During a stay in Iceland last week I was taken to a Thermo Power plant 27 kms outside Reykjavik that demonstrated the benefits of a country residing on top of volcanoes; Orkuweita geothermal plant is a fantastic building and a not less fantastic story to tell: From a number of drillings down to 1- 1.5 km. beneath earth, the power and heating plant gets 200 degrees centigrade steam and hot water. Water, because the pressure is around 22 BAR. The water is separated from the steam, the steam drives a number of turbines producing 120 Megawatt. The hot water is used to heat lake water from Lake Thingvellir, and this is it’s turn used to heat the houses in Reykjavik and a population of around 170.000.
The hot water from the boreholes is re-circulated and brought back to it’s original depth to keep the pressure. It is estimated that this could last for another 1000 years.
No wonder why the Icelanders are fond of their sustainable energy – and that to the extent that they are not any more so keen on inviting in new aluminium plants as the real environmentalists think it is a shame if all this nice and green energy should be wasted on an industry that simply consumes what it can get. This will probably give Greenland a chance to attract more plants, but that’s another story! See http://www.c40cities.org/bestpractices/renewables/reykjavik_geothermal.jsp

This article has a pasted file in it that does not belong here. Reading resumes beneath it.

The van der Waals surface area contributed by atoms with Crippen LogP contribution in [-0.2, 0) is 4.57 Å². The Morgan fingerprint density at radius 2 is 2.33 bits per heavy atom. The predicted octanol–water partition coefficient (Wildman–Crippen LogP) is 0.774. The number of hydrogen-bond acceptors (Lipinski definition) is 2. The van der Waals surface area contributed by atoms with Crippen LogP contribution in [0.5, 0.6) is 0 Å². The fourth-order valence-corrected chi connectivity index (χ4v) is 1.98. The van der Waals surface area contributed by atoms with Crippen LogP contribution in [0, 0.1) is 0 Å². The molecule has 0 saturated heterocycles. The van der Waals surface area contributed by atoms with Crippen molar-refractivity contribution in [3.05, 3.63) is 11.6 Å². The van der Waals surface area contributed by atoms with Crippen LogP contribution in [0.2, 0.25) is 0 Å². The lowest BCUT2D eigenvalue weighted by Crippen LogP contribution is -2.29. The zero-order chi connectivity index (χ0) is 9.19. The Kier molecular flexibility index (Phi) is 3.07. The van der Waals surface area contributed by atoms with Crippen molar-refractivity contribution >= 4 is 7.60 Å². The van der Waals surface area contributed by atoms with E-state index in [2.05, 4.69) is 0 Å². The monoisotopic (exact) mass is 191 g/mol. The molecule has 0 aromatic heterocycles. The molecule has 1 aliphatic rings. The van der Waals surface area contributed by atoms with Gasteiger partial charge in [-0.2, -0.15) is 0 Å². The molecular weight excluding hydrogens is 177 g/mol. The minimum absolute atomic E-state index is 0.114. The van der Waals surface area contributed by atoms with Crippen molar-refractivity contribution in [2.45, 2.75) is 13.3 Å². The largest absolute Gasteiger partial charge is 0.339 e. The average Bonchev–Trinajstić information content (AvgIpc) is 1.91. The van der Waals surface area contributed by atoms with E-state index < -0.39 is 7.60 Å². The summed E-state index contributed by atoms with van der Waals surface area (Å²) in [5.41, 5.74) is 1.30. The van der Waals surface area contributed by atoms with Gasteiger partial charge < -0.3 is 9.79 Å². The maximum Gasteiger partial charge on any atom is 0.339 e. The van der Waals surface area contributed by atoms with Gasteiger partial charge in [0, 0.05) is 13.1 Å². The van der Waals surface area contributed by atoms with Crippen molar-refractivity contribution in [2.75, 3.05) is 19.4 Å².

In the meantime it is going to be interesting to see if Iceland can find out ways to export their energy without too much loss. When that day occurs, Scotland, Shetland, Orkney and the Faroe Islands will probably be the first to benefit.
In the meantime Iceland is aiming at attracting large back up centers from Google, Yahoo, IBM, MS and whoever is interested in being really green.
Co2 savings? This power plant/heating system saves at leas4 4 mio tons of C02 pr. year.